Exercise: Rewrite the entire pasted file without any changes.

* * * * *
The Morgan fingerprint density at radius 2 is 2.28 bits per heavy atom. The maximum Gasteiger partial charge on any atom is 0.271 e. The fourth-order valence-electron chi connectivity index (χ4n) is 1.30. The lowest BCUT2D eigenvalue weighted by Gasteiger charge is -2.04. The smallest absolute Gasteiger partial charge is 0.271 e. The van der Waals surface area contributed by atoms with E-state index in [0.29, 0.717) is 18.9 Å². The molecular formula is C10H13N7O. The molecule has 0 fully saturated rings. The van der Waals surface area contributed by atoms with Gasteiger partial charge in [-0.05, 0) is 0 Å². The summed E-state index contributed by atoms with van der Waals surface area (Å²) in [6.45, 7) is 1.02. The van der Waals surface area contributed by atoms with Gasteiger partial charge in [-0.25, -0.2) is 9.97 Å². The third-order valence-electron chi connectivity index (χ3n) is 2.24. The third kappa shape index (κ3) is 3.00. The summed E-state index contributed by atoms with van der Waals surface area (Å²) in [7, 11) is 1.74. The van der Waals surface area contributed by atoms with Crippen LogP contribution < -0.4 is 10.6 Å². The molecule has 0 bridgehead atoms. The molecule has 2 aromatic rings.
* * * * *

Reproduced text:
The Morgan fingerprint density at radius 2 is 2.28 bits per heavy atom. The maximum Gasteiger partial charge on any atom is 0.271 e. The fourth-order valence-electron chi connectivity index (χ4n) is 1.30. The lowest BCUT2D eigenvalue weighted by Gasteiger charge is -2.04. The smallest absolute Gasteiger partial charge is 0.271 e. The van der Waals surface area contributed by atoms with E-state index in [0.29, 0.717) is 18.9 Å². The molecular formula is C10H13N7O. The molecule has 0 fully saturated rings. The van der Waals surface area contributed by atoms with Gasteiger partial charge in [-0.05, 0) is 0 Å². The summed E-state index contributed by atoms with van der Waals surface area (Å²) in [6.45, 7) is 1.02. The van der Waals surface area contributed by atoms with Gasteiger partial charge in [-0.25, -0.2) is 9.97 Å². The third-order valence-electron chi connectivity index (χ3n) is 2.24. The third kappa shape index (κ3) is 3.00. The summed E-state index contributed by atoms with van der Waals surface area (Å²) in [7, 11) is 1.74. The van der Waals surface area contributed by atoms with Crippen LogP contribution < -0.4 is 10.6 Å². The molecule has 0 bridgehead atoms. The molecule has 2 aromatic rings.